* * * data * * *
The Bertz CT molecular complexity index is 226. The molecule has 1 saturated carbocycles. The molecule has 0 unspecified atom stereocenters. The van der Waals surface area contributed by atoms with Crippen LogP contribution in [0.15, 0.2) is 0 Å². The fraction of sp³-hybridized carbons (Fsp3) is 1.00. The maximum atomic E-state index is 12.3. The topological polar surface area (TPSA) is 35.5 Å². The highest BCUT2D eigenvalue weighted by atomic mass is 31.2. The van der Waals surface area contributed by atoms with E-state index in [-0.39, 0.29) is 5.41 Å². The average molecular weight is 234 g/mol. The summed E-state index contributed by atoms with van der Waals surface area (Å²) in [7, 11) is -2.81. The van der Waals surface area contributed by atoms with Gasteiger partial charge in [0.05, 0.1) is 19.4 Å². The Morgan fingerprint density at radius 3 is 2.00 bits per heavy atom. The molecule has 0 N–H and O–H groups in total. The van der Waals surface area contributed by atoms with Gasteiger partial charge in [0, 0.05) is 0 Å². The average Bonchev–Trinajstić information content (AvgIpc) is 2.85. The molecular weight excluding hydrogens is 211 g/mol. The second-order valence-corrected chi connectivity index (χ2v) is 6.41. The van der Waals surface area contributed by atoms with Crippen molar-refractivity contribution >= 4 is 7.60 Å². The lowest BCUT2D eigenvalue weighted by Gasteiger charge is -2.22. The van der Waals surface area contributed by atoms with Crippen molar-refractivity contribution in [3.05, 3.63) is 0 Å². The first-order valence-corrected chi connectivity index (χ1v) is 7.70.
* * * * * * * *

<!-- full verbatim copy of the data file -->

The Bertz CT molecular complexity index is 226. The molecule has 1 saturated carbocycles. The molecule has 0 unspecified atom stereocenters. The van der Waals surface area contributed by atoms with Crippen LogP contribution in [0.15, 0.2) is 0 Å². The fraction of sp³-hybridized carbons (Fsp3) is 1.00. The maximum atomic E-state index is 12.3. The topological polar surface area (TPSA) is 35.5 Å². The highest BCUT2D eigenvalue weighted by atomic mass is 31.2. The van der Waals surface area contributed by atoms with E-state index in [-0.39, 0.29) is 5.41 Å². The average molecular weight is 234 g/mol. The summed E-state index contributed by atoms with van der Waals surface area (Å²) in [7, 11) is -2.81. The van der Waals surface area contributed by atoms with Gasteiger partial charge in [0.05, 0.1) is 19.4 Å². The Morgan fingerprint density at radius 3 is 2.00 bits per heavy atom. The molecule has 0 N–H and O–H groups in total. The van der Waals surface area contributed by atoms with Gasteiger partial charge in [0, 0.05) is 0 Å². The average Bonchev–Trinajstić information content (AvgIpc) is 2.85. The molecular weight excluding hydrogens is 211 g/mol. The second-order valence-corrected chi connectivity index (χ2v) is 6.41. The van der Waals surface area contributed by atoms with Crippen molar-refractivity contribution >= 4 is 7.60 Å². The lowest BCUT2D eigenvalue weighted by Gasteiger charge is -2.22. The van der Waals surface area contributed by atoms with Crippen molar-refractivity contribution in [3.05, 3.63) is 0 Å². The first-order valence-corrected chi connectivity index (χ1v) is 7.70.